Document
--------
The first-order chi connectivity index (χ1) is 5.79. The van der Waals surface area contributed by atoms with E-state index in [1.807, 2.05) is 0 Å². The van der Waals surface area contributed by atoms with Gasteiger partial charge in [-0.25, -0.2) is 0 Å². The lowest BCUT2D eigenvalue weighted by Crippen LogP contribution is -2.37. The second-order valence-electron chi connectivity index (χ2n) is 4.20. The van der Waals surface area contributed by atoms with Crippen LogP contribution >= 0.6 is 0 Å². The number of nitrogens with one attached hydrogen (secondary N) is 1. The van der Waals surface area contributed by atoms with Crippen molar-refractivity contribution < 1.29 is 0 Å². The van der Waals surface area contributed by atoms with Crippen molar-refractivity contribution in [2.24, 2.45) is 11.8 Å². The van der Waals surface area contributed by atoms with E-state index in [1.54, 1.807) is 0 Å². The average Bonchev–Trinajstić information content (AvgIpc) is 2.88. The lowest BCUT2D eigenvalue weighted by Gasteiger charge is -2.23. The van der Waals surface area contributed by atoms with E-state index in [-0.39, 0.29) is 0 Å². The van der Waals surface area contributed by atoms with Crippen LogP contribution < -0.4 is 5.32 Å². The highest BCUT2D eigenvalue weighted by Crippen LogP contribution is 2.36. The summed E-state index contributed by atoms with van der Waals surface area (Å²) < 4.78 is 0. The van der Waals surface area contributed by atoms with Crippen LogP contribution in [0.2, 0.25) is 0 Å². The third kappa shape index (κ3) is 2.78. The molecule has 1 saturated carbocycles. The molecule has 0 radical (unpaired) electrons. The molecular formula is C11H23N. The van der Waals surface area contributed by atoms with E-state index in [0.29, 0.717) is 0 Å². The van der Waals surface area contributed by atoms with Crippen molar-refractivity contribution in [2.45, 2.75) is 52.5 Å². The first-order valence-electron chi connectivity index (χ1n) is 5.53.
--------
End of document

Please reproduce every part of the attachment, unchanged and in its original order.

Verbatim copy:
The first-order chi connectivity index (χ1) is 5.79. The van der Waals surface area contributed by atoms with E-state index in [1.807, 2.05) is 0 Å². The van der Waals surface area contributed by atoms with Gasteiger partial charge in [-0.25, -0.2) is 0 Å². The lowest BCUT2D eigenvalue weighted by Crippen LogP contribution is -2.37. The second-order valence-electron chi connectivity index (χ2n) is 4.20. The van der Waals surface area contributed by atoms with Crippen LogP contribution >= 0.6 is 0 Å². The number of nitrogens with one attached hydrogen (secondary N) is 1. The van der Waals surface area contributed by atoms with Crippen molar-refractivity contribution < 1.29 is 0 Å². The van der Waals surface area contributed by atoms with Crippen molar-refractivity contribution in [2.24, 2.45) is 11.8 Å². The van der Waals surface area contributed by atoms with E-state index in [1.54, 1.807) is 0 Å². The average Bonchev–Trinajstić information content (AvgIpc) is 2.88. The lowest BCUT2D eigenvalue weighted by Gasteiger charge is -2.23. The van der Waals surface area contributed by atoms with E-state index in [-0.39, 0.29) is 0 Å². The van der Waals surface area contributed by atoms with Crippen LogP contribution < -0.4 is 5.32 Å². The highest BCUT2D eigenvalue weighted by Crippen LogP contribution is 2.36. The summed E-state index contributed by atoms with van der Waals surface area (Å²) < 4.78 is 0. The van der Waals surface area contributed by atoms with Crippen LogP contribution in [0.2, 0.25) is 0 Å². The third kappa shape index (κ3) is 2.78. The molecule has 1 saturated carbocycles. The molecule has 0 radical (unpaired) electrons. The molecular formula is C11H23N. The van der Waals surface area contributed by atoms with E-state index in [0.29, 0.717) is 0 Å². The van der Waals surface area contributed by atoms with Crippen molar-refractivity contribution in [2.45, 2.75) is 52.5 Å². The first-order valence-electron chi connectivity index (χ1n) is 5.53.